Bill Ringle and Edward Tenner discuss the "Efficiency Paradox" and how it impacts business owners in practical ways. Key points that you’ll learn from this interview: The danger with relying too much on automated resume scans.
What to watch out for with the "tyranny of metrics" and how to counter it.
What false positives distort in medical tests and procedures.
How to recognize when efficiency has been pushed too far and what to do to protect your interests. [thrive_accordion_group title="Interview Insights"][thrive_accordion title="Click to Read the Show Notes" no="1/1" default="no"]
2:18 How Edwards elementary school librarians socialized him into the love of books and the love of reading.
2:53 “I’m really an opinion writer and an interpreter.”
3:28 “Once people understand the historical background they have more confidence in dealing with the present.”
5:09 “You can think of this as a continuous R&D Laboratory.”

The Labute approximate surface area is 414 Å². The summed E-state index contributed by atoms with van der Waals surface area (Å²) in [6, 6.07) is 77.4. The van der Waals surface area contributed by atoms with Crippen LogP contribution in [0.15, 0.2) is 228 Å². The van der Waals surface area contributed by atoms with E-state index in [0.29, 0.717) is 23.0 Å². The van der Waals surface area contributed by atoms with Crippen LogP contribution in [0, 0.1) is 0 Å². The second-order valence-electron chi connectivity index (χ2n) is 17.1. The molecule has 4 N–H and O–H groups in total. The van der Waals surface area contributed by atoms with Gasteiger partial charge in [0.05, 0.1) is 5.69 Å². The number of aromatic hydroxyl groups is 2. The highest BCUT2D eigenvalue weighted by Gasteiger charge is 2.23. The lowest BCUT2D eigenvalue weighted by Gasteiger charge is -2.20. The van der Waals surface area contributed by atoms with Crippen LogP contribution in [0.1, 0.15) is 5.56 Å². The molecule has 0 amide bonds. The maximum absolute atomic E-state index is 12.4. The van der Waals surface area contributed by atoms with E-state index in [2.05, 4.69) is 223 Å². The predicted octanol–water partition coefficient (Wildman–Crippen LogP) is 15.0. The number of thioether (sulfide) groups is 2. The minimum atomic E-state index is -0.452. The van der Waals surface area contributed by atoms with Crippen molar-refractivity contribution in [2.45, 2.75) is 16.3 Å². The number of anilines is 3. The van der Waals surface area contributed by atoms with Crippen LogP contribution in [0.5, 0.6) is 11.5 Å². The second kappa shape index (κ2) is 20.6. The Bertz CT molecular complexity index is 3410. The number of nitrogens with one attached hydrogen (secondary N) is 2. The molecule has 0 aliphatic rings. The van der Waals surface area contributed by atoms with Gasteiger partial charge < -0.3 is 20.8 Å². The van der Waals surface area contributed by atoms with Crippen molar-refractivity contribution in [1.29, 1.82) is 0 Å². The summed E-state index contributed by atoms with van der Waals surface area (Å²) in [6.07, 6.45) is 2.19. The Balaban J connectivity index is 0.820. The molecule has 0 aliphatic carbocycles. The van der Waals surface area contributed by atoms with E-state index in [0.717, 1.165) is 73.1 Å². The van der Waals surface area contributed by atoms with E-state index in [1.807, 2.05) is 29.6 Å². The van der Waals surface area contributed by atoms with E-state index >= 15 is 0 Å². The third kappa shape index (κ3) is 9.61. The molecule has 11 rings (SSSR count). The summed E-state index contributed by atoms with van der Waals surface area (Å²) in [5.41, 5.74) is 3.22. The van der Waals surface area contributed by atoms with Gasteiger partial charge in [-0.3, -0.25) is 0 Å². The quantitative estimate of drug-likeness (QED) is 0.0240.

5:49 “The point of the book is that too much focus on short-term efficiency can make us less efficient in the long run.” 6:20 The art of inspired inefficiency
8:21 “I think too much reliance on Amazon means it’s very easy for someone to get into a groove, to have lots of things recommended that are sort of like what they had before.”
11:07 The importance of having a diversity of skills and mentalities in the workplace. 
11:37 The concept of peripheral vision, and the importance of creating opportunities for resourceful people.
13:13 “Sometimes if you’re focusing too much on the algorithm, you’re overlooking the opportunities for creative change.”
16:23 How to be intentional when using search engines.
17:12 “Find a well-established site and form a relationship with it.”
19:19 “When you’re evaluating anything based on metrics, it really pays to see what kinds of compromise might have been taken.”
20:49 “There are a lot of problems in the feedback of medical efficiency.”
23:49 “The most important thing for me in medicine is to be sure that the style of the doctor that you’re working with is a style you are comfortable with.”
[/thrive_accordion][/thrive_accordion_group]
Expert Bio Edward Tenner is a distinguished scholar of the Smithsonian’s Lemelson Center for the Study of Invention and Innovation and a visiting scholar in the Rutgers University Department of History. He was a visiting lecturer in the Humanities Council at Princeton and has held visiting research positions at the Institute for Advanced Study and the University of Pennsylvania.

May 07 2018

26mins

Play